Pings and Sweeps

A ping is a special type of network packet called an ICMP packer. Pings work by sending specific types of networks traffic, called ICMP Echo Request packets, to a specific interface on a computer network device. If the device (and the attached network card) that received the ping packet is turned on and not restricted from responding, the receiving machine will respond back us to the originating machine with an Echo-Reply packet. Aside from telling us that a host is alive and accepting traffic, pings provide other valuable information including the total time it took for the packet to travel to the target and return. Pings also report traffic loss that can be used to gauge the reliability of a network connection.

All modern versions of Linux and Windows include the ping command. The major difference between the Linux and the Windows version is that by default the Windows ping command will send four Echo Request packets and automatically terminate, whereas the Linux ping command will continue to send Echo-Request commands until you force it to stop. On a Linux system, you can force a ping command to stop sending packets by using the CTRL+C combination.

Let’s set an example from performing a ping test to Google

PING ( 56(84) bytes of data
64 bytes from ( icmp_seq=1 ttl=54 time=25.0 ms
64 bytes from ( icmp_seq=2 ttl=54 time=23.5 ms
64 bytes from ( icmp_seq=3 ttl=54 time=20.0 ms
64 bytes from ( icmp_seq=4 ttl=54 time=20.5 ms
--- ping statistics ---
4 packets transmitted, 4 received, 0% packet loss, time 3005ms
rtt min/avg/max/mdev = 19.990/22.255/24.973/2.069 ms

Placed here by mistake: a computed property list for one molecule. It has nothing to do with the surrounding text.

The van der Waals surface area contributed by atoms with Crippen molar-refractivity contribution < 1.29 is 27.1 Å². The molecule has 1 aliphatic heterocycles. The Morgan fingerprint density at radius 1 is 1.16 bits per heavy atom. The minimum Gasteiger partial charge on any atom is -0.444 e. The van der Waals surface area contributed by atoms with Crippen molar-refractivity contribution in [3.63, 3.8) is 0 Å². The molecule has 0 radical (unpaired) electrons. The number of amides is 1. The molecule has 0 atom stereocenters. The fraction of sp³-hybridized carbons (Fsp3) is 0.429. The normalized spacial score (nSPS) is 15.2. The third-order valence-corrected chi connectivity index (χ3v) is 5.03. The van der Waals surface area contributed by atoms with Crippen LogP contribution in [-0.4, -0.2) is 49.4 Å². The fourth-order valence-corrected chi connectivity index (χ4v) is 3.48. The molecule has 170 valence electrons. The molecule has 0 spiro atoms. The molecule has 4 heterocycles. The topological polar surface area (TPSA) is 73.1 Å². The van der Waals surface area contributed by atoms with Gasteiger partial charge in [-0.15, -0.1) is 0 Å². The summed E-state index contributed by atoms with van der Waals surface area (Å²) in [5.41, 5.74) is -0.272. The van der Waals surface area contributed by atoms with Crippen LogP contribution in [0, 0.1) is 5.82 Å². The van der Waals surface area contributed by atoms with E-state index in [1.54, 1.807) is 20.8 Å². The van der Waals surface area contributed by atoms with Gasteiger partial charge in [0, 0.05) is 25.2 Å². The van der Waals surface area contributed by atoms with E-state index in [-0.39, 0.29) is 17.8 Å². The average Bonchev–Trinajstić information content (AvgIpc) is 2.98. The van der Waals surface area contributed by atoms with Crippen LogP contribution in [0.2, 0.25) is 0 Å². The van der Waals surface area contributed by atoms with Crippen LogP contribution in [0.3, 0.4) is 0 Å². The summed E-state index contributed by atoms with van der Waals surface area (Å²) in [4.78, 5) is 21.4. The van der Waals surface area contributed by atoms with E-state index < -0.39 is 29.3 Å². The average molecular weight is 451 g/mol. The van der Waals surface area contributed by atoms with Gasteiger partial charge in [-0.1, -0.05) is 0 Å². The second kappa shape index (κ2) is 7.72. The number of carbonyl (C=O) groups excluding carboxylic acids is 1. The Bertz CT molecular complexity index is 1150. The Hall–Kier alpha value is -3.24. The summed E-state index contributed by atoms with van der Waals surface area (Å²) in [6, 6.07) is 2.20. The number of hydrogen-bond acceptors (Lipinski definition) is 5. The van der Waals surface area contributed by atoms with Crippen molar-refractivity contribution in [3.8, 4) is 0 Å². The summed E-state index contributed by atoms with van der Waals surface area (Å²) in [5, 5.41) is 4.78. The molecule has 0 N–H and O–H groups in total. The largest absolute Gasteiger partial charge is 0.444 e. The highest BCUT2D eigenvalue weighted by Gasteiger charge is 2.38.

Let’s focus our attention on the third line that starts with “64 bytes from…”. This line is telling us that our ICMP Echo Request packet successfully reached the IP address of and that the IP address sent a Reply packet back to our machines. The “64 bytes” in the line indicate the size of the packet being sent. The “time=20.5ms” is telling you how long the entire round trip took for packets to travel to and from the target. The “ttl=54” is a Time To Live value; this is used to determine the maximum number of hops the packet will take before automatically expiring.

Now that you’ve a basic understanding of how the ping command works, let’s see how we leverage this tool as a hacker. Because we know that pings can be useful in determining if a host is alive, we can use the ping tool as a host discovery service. Unfortunately, pinging every potential machine on even a small network would be highly inefficient. Fortunately for us, there are several tools that allow us to conduct ping sweeps. A ping sweep is a series of pings that are automatically sent to a range of IP addresses, rather than manually entering the individual target’s address.a

The simplest way to run a ping sweep is with a tool called FPing. FPing is built into BlackArch and is run from the terminal. The tool can also be downloaded for Windows. The easiest way to run FPing is to open a terminal window and run the following: fping -a > hosts.txt. The “-a” switch is used to show only the live hosts in our output. This makes our final report much cleaner and easier to read. The “-g” parameter is used to specify the range of IP addresses we want to sweep. You need to enter both of the beginning and the ending IP addresses. In this example, we scanned all the IPs from to The “>” character is used to pipe the output to a file, and the hosts.txt is used to specify the name of the file our results will be saved to. There are many other parameters that can be used to change the functionality of the FPing command. It’d be so cool if you could perform a couple of searches of videos, wikis and documentation pages about FPing.

Once you’ve run the command above, you can open the hosts.txt file that was created to find a list of target machines that responded to our pings. These IP addresses should be added to your target list for later investigation. It’s important to remember that not every host will respond to ping request; some hosts may be firewalled or otherwise blocking ping packets.